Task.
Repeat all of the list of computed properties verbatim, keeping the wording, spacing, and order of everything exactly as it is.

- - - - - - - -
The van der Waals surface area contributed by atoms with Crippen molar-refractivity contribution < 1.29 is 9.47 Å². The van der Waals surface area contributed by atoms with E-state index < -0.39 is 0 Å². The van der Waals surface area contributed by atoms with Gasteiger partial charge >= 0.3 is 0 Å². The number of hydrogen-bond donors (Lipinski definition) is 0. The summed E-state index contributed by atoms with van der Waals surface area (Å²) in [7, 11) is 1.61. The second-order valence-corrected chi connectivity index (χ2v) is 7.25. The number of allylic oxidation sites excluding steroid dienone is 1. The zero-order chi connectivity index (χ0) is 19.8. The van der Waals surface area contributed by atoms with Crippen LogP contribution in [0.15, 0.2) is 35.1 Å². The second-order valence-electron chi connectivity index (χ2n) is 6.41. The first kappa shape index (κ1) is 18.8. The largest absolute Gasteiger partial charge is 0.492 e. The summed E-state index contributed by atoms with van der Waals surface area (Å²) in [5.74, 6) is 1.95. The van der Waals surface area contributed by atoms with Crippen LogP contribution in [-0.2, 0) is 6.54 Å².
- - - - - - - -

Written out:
The van der Waals surface area contributed by atoms with Crippen molar-refractivity contribution < 1.29 is 9.47 Å². The van der Waals surface area contributed by atoms with E-state index < -0.39 is 0 Å². The van der Waals surface area contributed by atoms with Gasteiger partial charge >= 0.3 is 0 Å². The number of hydrogen-bond donors (Lipinski definition) is 0. The summed E-state index contributed by atoms with van der Waals surface area (Å²) in [7, 11) is 1.61. The second-order valence-corrected chi connectivity index (χ2v) is 7.25. The number of allylic oxidation sites excluding steroid dienone is 1. The zero-order chi connectivity index (χ0) is 19.8. The van der Waals surface area contributed by atoms with Crippen LogP contribution in [0.15, 0.2) is 35.1 Å². The second-order valence-electron chi connectivity index (χ2n) is 6.41. The first kappa shape index (κ1) is 18.8. The largest absolute Gasteiger partial charge is 0.492 e. The summed E-state index contributed by atoms with van der Waals surface area (Å²) in [5.74, 6) is 1.95. The van der Waals surface area contributed by atoms with Crippen LogP contribution in [-0.2, 0) is 6.54 Å².